Making the Most of Life with a Chronic Illness

Life with a chronic illness can be incredibly hard. Most of us who face chronic health issues have one thing in common: our lives do not look the way they did before we got sick. No matter the level of debilitation, the symptoms we face change the way we function.

Making the Most of LIfe with a Chronic Illness

Changes may be big or small depending on the severity of symptoms at the particular time. For some, it’s a roller coaster of symptoms that get better or worse (or both) each day.

Some people are able to be functioning members of society, while others are confined to their homes, unable to get out into the world to do things as “normal” as grocery shopping.

I’ve been in both camps. I know what it’s like to try to manage a full-time job while very ill. I also know the challenges of being unable to get out of bed for long periods of time. In both situations, my life was vastly different than it was when I was healthy. Accommodations had to be made to conserve energy and meet my needs. I was often discouraged.

So, how do we make the most of our situations?

While the future may appear bleak, and it is tempting to get frustrated by your current situation, I believe we can still seek to make the most of life. It may not be how we originally envisioned life to be, but it can still be full.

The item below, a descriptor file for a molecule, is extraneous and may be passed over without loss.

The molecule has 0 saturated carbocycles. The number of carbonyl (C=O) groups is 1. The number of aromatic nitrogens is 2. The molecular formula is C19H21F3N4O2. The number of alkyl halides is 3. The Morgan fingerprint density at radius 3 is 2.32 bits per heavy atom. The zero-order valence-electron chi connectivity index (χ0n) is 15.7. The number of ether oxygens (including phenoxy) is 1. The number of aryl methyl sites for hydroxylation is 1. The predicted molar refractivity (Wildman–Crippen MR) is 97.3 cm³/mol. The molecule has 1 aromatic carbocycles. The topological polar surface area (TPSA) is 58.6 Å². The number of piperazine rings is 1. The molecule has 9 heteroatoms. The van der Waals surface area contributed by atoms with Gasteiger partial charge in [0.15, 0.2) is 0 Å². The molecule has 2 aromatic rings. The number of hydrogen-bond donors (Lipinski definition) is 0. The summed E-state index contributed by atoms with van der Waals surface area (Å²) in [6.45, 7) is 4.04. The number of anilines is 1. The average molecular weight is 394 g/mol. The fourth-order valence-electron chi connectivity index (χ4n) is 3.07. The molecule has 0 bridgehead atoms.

When God meets us where we are in our suffering, and we hold tightly to Him throughout hardship, we will be full of hope (Romans 5:1-5). When we choose to persevere instead of wallow in despair, we have the chance to make the most of our lives.

Here are a few practical ways to make the most of life with a chronic illness:

1) Practice gratitude

I know that it can be hard to be grateful when circumstances seem less than favorable. Being chronically ill is not something you would have imagined would happen to you, and life looks different than you’d like. But, what do you have that’s good?

Think about the things that you are able to do instead of just the things you are not able to do.